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Take A Stroll Down Wembley Way

Author: mpressman  |  Category: Recreation & Sports
Published: July 28, 2008

Since its opening in 1923, Wembley Stadium has quickly become one of most renowned sporting stadiums in the world with the 1923 FA Cup Final the first event to be held there. The match resulted in an unprecedented crowd of between 240,000 and 300,000 cramming themselves into the stadium in order to watch the match.

Wembley became known throughout the UK as the home of football but it wasn’t long before the stadium began hosting other events – sporting and otherwise. In 1948, the stadium was the main athletics venue for the Olympics, with Fanny Blankers-Koen and Emil Z?topek among the notable winners that year. Rugby league has also played a major part in the history of Wembley. The Rugby Football Association (RFL) held the Challenge Cup final at Wembley from 1929 onwards, with a record attendance of 99, 801 turning out to witness the 1985 final between Hull and Wigan.

Wembley Stadium also became a musical venue in 1972 with an all star concert known as the London Rock ‘n Roll Show which featured performances from some of the premier rock ‘n roll stars of the time including Jerry Lee Lewis, Little Richard and Chuck Berry. Over the coming years some of the world’s largest and most legendary acts have graced the stage at Wembley, but the stadium will probably be best remembered as being the site for the British leg of 1985’s Live Aid concert, which featured such acts as David Bowie, Queen, Paul McCartney, The Who, Dire Straits and U2.

In 2000 it was decided that the original Wembley Stadium be demolished to make room for a new, redeveloped Stadium to open in 2003. However, the work on the new stadium was delayed by a succession of financial and legal difficulties and the keys to the new stadium were not handed over to the Football Association – the owners of Wembley – until March of 2007. The new Wembley Stadium is the most expensive sporting arena ever built with the total cost of construction coming to ?798 million. With 90,000 seats, the stadium has the second largest capacity in Europe, after Barcelona’s Nou Camp, and it is the biggest under-cover stadium in the world.

Once opened, it was quickly back to business as usual for Wembley, with the first professional football match being played on the new turf just a couple of week after the keys were given to the F.A. By June of 2007 the doors to Wembley were opened once again for musical performances. US rock giants Metallica and Foo Fighters were among the first bands to play at the new stadium while Muse were the first band to sell out the new venue with a staggering 134,457 people snapping up tickets to see the first night of the band’s two nights at Wembley, with the demand for accommodation overwhelming nearby hotels in London in the process. The charity concerts, Live Earth and Concert for Diana were also held at the Stadium in the summer of 2007.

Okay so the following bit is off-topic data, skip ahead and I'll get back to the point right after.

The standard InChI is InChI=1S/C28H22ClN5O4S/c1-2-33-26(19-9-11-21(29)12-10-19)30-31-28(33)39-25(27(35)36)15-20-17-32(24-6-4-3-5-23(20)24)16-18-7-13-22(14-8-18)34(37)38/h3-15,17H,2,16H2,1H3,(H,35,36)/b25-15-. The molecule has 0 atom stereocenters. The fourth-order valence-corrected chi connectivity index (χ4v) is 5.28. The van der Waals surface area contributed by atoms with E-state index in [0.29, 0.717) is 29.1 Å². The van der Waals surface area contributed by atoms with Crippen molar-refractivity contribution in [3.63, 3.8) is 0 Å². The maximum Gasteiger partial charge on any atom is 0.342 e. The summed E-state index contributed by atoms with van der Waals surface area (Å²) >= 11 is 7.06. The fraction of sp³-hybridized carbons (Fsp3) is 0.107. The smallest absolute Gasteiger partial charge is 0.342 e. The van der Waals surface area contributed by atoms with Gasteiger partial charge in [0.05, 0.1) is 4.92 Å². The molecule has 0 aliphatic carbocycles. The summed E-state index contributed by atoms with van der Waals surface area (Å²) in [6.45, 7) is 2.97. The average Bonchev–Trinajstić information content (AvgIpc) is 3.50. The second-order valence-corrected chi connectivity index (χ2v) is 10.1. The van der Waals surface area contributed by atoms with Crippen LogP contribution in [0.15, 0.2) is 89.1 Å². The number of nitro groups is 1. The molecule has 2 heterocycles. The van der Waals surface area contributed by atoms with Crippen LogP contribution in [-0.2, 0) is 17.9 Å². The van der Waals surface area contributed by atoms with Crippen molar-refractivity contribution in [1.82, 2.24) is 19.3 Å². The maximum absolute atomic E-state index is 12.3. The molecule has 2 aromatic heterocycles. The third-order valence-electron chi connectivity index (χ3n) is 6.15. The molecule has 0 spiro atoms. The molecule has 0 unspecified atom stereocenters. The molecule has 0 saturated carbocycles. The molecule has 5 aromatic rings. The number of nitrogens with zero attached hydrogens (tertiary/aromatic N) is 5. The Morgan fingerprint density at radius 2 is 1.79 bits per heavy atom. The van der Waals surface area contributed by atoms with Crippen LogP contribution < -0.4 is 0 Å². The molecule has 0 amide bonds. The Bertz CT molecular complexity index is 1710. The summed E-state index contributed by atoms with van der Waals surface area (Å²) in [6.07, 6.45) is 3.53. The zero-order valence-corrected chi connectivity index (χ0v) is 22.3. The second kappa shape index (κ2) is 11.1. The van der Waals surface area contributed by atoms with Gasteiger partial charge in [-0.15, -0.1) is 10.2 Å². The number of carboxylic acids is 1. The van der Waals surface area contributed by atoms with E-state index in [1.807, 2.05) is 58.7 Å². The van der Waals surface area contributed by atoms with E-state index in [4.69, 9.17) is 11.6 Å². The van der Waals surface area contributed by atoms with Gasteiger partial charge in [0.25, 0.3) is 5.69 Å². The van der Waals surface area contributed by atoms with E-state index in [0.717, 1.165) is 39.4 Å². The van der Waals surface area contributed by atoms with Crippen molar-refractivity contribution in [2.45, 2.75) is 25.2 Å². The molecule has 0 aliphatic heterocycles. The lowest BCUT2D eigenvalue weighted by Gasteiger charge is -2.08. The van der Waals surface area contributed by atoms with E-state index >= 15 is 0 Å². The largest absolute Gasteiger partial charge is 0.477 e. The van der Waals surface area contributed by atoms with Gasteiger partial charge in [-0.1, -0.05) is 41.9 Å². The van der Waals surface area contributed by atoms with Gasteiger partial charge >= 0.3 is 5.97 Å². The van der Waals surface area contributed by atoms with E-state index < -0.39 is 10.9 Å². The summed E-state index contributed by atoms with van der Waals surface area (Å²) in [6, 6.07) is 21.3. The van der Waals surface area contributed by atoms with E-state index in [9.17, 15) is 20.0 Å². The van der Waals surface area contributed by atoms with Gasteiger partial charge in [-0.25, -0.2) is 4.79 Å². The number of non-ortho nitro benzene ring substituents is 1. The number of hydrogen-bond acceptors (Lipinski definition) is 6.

One of the most iconic venues in Britain, Wembley Stadium will always be regarded fondly by much of the population. Whether it’s the memory of a thrilling cup final or the thought of an awe inspiring concert, Wembley will continue to make memories for years to come.

Disclaimer: Matthew Pressman writes for a wide variety of commercial clients. This article is intended for information purposes only and readers should seek additional information before taking any actions based on its content.

Author: mpressman

Matthew Pressman writes for a wide variety of commercial clients. This article is intended for information purposes only and readers should seek additional information before taking any actions based on its content.

This author has published 47 articles so far.

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